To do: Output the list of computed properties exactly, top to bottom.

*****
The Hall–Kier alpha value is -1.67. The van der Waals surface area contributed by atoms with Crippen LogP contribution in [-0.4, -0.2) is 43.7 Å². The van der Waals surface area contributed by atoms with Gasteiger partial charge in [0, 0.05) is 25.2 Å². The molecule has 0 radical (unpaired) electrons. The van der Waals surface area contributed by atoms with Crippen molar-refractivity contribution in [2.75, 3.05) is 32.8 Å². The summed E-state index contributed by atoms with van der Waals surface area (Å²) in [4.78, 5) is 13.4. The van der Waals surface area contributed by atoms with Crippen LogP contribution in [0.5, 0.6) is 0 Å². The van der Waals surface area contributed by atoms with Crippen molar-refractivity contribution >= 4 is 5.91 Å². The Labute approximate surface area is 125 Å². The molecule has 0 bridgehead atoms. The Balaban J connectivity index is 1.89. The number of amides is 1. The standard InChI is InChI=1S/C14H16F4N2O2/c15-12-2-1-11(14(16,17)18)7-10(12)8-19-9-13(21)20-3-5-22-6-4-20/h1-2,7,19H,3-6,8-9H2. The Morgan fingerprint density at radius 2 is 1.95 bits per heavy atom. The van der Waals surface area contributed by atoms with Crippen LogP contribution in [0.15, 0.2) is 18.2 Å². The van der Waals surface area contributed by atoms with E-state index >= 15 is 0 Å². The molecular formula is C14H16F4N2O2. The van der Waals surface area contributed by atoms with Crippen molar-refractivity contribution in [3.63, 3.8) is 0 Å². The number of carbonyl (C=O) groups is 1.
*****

The Hall–Kier alpha value is -1.67. The van der Waals surface area contributed by atoms with Crippen LogP contribution in [-0.4, -0.2) is 43.7 Å². The van der Waals surface area contributed by atoms with Gasteiger partial charge in [0, 0.05) is 25.2 Å². The molecule has 0 radical (unpaired) electrons. The van der Waals surface area contributed by atoms with Crippen molar-refractivity contribution in [2.75, 3.05) is 32.8 Å². The summed E-state index contributed by atoms with van der Waals surface area (Å²) in [4.78, 5) is 13.4. The van der Waals surface area contributed by atoms with Crippen LogP contribution in [0.5, 0.6) is 0 Å². The van der Waals surface area contributed by atoms with Crippen molar-refractivity contribution >= 4 is 5.91 Å². The Labute approximate surface area is 125 Å². The molecule has 0 bridgehead atoms. The Balaban J connectivity index is 1.89. The number of amides is 1. The standard InChI is InChI=1S/C14H16F4N2O2/c15-12-2-1-11(14(16,17)18)7-10(12)8-19-9-13(21)20-3-5-22-6-4-20/h1-2,7,19H,3-6,8-9H2. The Morgan fingerprint density at radius 2 is 1.95 bits per heavy atom. The van der Waals surface area contributed by atoms with Crippen LogP contribution in [0.15, 0.2) is 18.2 Å². The van der Waals surface area contributed by atoms with E-state index >= 15 is 0 Å². The molecular formula is C14H16F4N2O2. The van der Waals surface area contributed by atoms with Crippen molar-refractivity contribution in [3.63, 3.8) is 0 Å². The number of carbonyl (C=O) groups is 1.